Both the premium Professional and free Personal versions of Unity 5 are now available.
Unity has made significant adjustments to what features are and are not excluded from the free release. In Unity 5, all the features of the engine and editor – including 3D texture support and optimized visual effects like depth of field or motion blur – will be available to all Unity developers.
Those who purchase the Unity 5 Professional will be able to access cloud-powered features from Unity Cloud Build, a team license tool for managing dozens of people working on the same project, and WIP versions of Unity's own analytics utility and game performance crash reporting.
As with Unity 4, Unity 5 Personal will be offered at no cost and Unity 5 Professional can be had for a $1,500 perpetual license or a $75/month subscription plan.
"If you're a seven-figure developer, you can afford $75 a month," Riccitiello said. "But if you're not, if you're just getting started or just choose for artistic reasons to give your games away for free, or if you're a hobbyist screwing around or a student, this is free. You get the full power of Unity 5 for free. There's no royalties, no fucking around. It's simple. That's really what we're announcing."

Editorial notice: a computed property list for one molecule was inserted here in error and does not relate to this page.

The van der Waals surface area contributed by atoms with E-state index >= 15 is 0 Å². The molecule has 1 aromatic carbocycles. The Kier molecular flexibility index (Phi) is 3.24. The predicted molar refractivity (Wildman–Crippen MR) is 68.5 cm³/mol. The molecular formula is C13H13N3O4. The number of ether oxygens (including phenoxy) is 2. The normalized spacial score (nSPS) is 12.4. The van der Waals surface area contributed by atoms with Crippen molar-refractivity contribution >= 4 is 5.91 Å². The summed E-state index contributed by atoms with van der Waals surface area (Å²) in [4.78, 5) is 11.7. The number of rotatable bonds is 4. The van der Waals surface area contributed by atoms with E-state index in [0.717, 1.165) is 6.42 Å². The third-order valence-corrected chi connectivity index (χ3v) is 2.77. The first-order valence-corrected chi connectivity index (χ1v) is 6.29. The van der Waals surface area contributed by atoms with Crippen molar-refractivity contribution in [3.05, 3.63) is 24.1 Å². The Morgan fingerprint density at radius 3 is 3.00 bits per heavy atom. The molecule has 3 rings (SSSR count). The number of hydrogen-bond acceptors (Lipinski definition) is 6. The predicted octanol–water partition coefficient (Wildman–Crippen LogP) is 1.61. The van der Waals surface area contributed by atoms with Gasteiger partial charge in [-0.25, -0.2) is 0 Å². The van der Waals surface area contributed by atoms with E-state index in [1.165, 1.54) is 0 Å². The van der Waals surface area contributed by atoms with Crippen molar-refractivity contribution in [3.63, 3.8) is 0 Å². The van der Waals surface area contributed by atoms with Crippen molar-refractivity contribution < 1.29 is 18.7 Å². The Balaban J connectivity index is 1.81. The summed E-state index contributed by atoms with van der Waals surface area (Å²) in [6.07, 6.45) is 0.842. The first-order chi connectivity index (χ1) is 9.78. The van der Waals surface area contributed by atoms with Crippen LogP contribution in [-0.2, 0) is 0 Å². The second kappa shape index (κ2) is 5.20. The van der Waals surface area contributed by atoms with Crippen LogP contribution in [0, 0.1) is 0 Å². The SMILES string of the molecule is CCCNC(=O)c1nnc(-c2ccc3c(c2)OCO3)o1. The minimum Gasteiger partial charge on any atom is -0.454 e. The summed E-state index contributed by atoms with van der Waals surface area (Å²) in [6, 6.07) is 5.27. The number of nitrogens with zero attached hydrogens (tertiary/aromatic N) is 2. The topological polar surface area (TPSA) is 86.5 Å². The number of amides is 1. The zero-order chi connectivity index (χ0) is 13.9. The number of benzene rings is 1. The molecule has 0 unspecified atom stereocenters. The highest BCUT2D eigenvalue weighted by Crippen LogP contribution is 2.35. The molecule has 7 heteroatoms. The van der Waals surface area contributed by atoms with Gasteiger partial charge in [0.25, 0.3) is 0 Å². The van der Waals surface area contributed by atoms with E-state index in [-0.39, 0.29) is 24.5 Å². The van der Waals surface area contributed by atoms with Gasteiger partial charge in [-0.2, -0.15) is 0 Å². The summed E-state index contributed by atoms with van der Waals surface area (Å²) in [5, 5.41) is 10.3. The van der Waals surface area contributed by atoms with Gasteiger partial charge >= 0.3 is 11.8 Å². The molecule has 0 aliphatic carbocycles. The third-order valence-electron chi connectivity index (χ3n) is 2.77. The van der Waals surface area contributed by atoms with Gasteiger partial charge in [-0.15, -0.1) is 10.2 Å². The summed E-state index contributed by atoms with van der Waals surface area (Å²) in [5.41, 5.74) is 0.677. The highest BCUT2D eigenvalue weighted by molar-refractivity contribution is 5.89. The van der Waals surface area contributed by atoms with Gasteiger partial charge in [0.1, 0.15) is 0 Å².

"With Unity, it's capped. It's $75 a month or $1,500 for a perpetual license; we're not nickel-and-diming people and we're not charging them a royalty. When we say it's free, it's free. When we say $75 a month, it's $75 a month. Yeah, you can buy other stuff from us. [Unity 5 still offers supplemental subscriptions like Android Pro and iOS Pro.] We're not a one-trick pony, but we're not charging a royalty, which I think is akin to looking for whales. For example, if Candy Crush had a 5 percent royalty, the licensing fee for that would be billions over time, maybe $50 million in a given year. You have to pay $75 a month a lot of times to get to $50 million.
"I do think you could argue that royalties are quite a bit like free-to-play. They sort of hook you and then try to exploit that relationship. That's not what we're trying to do. If you were to walk around Unity, you'll find this point about transparency, clarity... democracy is like every other paragraph of every other conversation. It's a deeply embedded value. We thought for a while about things like royalties, [but] we just didn't think it was right. We thought about the nickel-and-dime model of free-to-play, not to implement it, just to see whether it had any implications for us, but we didn't think so."